Thursday, August 11 2022

Like many young people growing up, I dreamed of being an actor. As my family can attest, I spent countless hours of my youth pretending to be my heroes, be it Michael Jackson or Bob Marley.

As I got older, while the dreams of my peers may have faded, my aspirations to play only became more ingrained in my goals for the future. I continued to dedicate my life to this journey, eventually graduating from college with an acting degree. It was during this time that I discovered black actors like Sidney Poitier, who inspired me with their grace and dignity on screen despite a society steeped in racism and prejudice.

These images of black excellence cemented in my mind the idea of ​​an acting career that involves playing roles that fit me rather than generalized versions of something as superficial as being a “black man.” “. But when I broke into the industry, it became clear that wasn’t the reality for an actor of color like me. For us, there are obstacles we face that are simply not faced by our white counterparts. As we go through the normal day-to-day stresses of casting calls and auditions – relentlessly reading lines, trying to ignore pre-reading nerves, figuring out how to set ourselves apart from other actors – there’s an extra layer. of difficulty; for almost all black actors, we must navigate spaces where we are placed in boxes that restrict our opportunities and talents.

I have seen this problem first hand. Sometimes casting agents who aren’t people of color often make suggestions about my performance and audition choices that are rooted in stereotypes.

I am made to appear as a caricature intended to align with a biased perception of darkness. Over the past two years, discussions of these issues within the industry have begun to be taken more seriously. Following the murder of George Floyd in the United States in the summer of 2020, calls for racial justice and equity began to make waves in all walks of life.

This was especially true for the entertainment realm, with more and more people pushing for diversity on screen. While increased on-screen representation is certainly important, it’s clear that the fundamental issues I’ve seen over the years persist. Despite the fact that more and more black actors and people of color are being cast in television and film, I have continued to struggle with the issue of resourceful roles being cast for myself and my peers – roles that reinforce harmful stereotypes about the black community. The reason for this stagnation can be attributed to those behind the camera: executives, agents and other industry decision makers. Because of the top-down structure, many of the decisions made that allow these problems to persist are due to the people behind the scenes, many of whom are typically white.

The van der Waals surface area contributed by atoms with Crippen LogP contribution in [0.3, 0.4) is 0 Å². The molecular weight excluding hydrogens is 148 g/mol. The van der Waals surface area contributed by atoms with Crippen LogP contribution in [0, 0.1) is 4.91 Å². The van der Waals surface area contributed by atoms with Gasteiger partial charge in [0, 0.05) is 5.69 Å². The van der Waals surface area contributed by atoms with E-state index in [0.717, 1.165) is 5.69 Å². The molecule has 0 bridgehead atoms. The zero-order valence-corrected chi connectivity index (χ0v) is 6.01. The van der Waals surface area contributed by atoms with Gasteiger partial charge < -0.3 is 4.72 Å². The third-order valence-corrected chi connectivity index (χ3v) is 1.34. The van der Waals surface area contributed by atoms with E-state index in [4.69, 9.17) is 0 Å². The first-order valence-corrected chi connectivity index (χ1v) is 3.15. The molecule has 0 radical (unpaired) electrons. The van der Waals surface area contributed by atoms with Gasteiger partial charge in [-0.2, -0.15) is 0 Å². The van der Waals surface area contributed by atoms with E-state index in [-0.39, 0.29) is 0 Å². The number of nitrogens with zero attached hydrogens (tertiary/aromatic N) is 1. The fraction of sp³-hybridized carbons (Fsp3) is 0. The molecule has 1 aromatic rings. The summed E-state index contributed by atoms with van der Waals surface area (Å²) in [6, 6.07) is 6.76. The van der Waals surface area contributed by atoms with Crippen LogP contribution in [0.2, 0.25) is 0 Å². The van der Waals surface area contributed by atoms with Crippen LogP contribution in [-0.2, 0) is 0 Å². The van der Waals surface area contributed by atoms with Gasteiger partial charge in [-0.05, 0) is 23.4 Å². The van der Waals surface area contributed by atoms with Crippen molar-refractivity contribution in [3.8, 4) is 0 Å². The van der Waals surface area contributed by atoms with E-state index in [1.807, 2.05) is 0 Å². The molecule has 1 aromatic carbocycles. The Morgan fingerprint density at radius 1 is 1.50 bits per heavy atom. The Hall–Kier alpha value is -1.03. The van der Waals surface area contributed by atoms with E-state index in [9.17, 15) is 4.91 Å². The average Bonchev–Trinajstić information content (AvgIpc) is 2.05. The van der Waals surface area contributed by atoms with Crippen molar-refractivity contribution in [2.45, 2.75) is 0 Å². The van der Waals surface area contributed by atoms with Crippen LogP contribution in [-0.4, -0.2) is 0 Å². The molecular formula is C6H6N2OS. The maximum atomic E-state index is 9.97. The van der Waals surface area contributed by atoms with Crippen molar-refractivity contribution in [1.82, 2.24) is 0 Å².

In my recent interview with Dr Clive Nwonka, Lecturer in Film, Culture and Society at UCL’s Institute for Advanced Study, he discussed these structural flaws. “Let’s make sure there are people of color who are in stakeholder positions in the institutions who can embrace some kind of change within that framework,” Nwonka said. “Let’s make sure there are people off screen in roles above the line who are cinematographers, writers and producers.” Unfortunately, these discrepancies can largely be attributed to systemic inequalities related to both race and class. Due to the barriers that stand in the way of many black people’s success in the entertainment industry, it’s hard to find a set where true insight into representation can be offered.

In order to combat this problem, it is crucial that the industry seeks to expand representation not just on screen, but in all aspects of production. Not only does this allow for more organic inclusion, but it also creates safe spaces for black actors who might otherwise feel excluded in the mainstream setting.

Tobi Bakare played JP Hooper in the BBC One series Death in Paradise

When we are in these positions, it is easier to seek out and help other black artists.

“My skin color doesn’t tell my story,” said Death in Paradise actor Tobi Bakare. “What tells my story is my story, my culture, my family.” Talking to Bakare made me realize that a person’s status in this industry doesn’t matter, many of us face the same challenges.

As someone who has experienced many of these issues, I find it important to push for change. I never sought to be a spokesperson on issues of race and representation in these spaces. But as I went through my own challenges of finding myself as an artist and not being able to have certain opportunities due to systemic issues, it forced me to use my voice and my platform so that I could help inspire and to pave the way for change. On-screen and off-screen diversity should be the real end goal and not just symbolism.

Ricardo P Lloyd is a British actor and presenter. You can follow him on Twitter @RicardoPLloyd and Instagram: ricardoplloyd.

Radio 4’s My Name Is Ricardo P Lloyd is on BBC Sounds. If you’re looking for something to watch, check out our TV guide.

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